The No Promotion Blues

Managers need to take the right steps to ensure that they follow up and promote collaboration and growth for everyone, especially during times when they have to give some disappointing news.

WOW! It has arrived, the opportunity of a lifetime. You see it posted on your internal team notice board. The job you have always wanted finally has come up. You have waited so long for this. You prepare yourself, and you make your case to your manager. You follow the application procedure with Human Resources. You sit through interviews, complete more paperwork. You wait and wait for an answer, and you finally get one. You did not get the promotion. You were good, but there was another candidate who had that right mix of experience. Poor you! You feel unmotivated, disappointed, and drained. What did you do that was so wrong? What experience did you need? You have been working for this company for many years!

You have so many questions, you want to know why, but you can see the smiles, the outstretched hand, and the explanation that something will come up later, that you are not going to get any answers, and the last thing you want to appear is ungrateful or a sore loser (inside, you really are, but you can’t let anyone see that). You walk out and tell your coworkers you did not get the job. Everyone wishes you well and says you should have been the one selected. After a few days, everything goes back to normal…or does it?

We have all had to deal with disappointment in our lives. If you have not, then you are one lucky person! We have all been there when we did not get the answers we needed to reconcile our feelings and move past our emotions. This sometimes can lead to a perfectly capable and future leader in your organization feeling discontent and deciding to leave because they feel neglected. As managers, we must take the right steps to ensure that we follow up and promote collaboration and growth for everyone, especially during times when we have to give some disappointing news. Here are some of our simple tips to keep in mind when letting someone down:

Act with integrity and tell people the truth. If no means no, then don’t be too chicken to say it. People appreciate the truth, and in business, it is expected that we act with integrity, or we hope so anyway! Follow up with what has happened and explain your decision in detail. Don’t try to sugar-coat something for your team just to make them feel better. Better yet, don’t try to avoid telling them either. If your team members have any possibility to improve or grow, then they need to know what happened and what they need to work on. By not telling them, well, that kind of makes you a bad manager who may, or may not, be bird-like!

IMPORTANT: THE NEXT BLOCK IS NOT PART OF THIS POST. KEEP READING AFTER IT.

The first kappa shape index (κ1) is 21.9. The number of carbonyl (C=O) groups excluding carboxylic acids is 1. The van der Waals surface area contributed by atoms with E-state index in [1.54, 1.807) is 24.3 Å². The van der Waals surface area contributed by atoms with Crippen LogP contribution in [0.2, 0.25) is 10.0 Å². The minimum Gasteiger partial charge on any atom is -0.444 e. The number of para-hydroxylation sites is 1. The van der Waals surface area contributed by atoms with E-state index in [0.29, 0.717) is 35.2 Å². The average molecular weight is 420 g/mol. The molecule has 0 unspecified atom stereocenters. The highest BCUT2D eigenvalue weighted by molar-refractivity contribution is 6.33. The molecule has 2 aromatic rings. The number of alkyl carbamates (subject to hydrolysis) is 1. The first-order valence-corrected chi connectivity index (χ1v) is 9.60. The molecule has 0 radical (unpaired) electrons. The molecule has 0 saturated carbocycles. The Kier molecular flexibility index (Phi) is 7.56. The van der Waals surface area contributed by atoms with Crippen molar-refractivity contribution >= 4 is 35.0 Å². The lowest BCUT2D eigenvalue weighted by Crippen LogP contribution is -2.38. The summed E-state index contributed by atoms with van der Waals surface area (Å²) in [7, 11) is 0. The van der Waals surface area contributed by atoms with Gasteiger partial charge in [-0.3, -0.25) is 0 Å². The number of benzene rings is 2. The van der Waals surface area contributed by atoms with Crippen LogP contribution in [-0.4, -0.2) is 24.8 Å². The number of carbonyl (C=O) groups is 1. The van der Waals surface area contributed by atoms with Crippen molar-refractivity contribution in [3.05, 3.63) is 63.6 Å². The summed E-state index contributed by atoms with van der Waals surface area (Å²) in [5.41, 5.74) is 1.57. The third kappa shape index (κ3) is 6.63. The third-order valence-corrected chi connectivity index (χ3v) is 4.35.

Allow your team members to ask questions. Don’t try to avoid the emotion. Yes, sometimes someone is going to cry in your office. Boo hoo! They might get upset about not getting the promotion, and they might have a long list of questions they need to have answered. Listen to them and give them an answer. Try to be as detailed as possible and give some great solutions on how they can improve or change. Again, this is an opportunity for you to show your managing muscles and flex the power you have to turn a negative situation into a positive one.

Be prepared for a rebuttal. When working with your team, you should be ready and willing to listen to what they have to say, and it might not agree with your assessment. Maybe they have some great reasons to why they should have gotten that promotion after all. Maybe there was a piece of information that could change your mind. In a collaborative work environment, we need to encourage people to express their opinions and give them the opportunity to argue their point. After all, wouldn’t you prefer a team member who fights to be heard and has a passion for growing than someone who just sits back and takes things as they come? 

Make a plan to follow up. Finally, you do not want to hear weeks later that someone on your team has resigned because they were unhappy with what transpired. Make a plan to constantly check in with your team members to ensure they remain happy and have a clear understanding of what happened. Once the new person starts, maybe a new feeling of resentment and hurt will pop up and cause your outstanding team members to pull out. As a manager, you need to manage the emotions, as well as the tasks. Be sure not to neglect either.

Simple things to do, but often overlooked when we are busy welcoming new people or training individuals for a new role. Don’t forget about those team members and how they might be feeling! If we help them grow now, the next time around, they might be the very same people who get promoted.

Kevin James Saunders is a trainer and the chief company culture director for Oculus Training, a British Columbia-based corporate training and mystery shopping company offering sales management, reservations, sensitivity, and customer service training programs for a variety of service-based industries throughout Canada, the U.S., and the world. For more information, call 888.OCULUS4 or visit You also can connect with Oculus on Twitter @oculustraining, via e-mail at or visit it on Facebook, Instagram, and Youtube.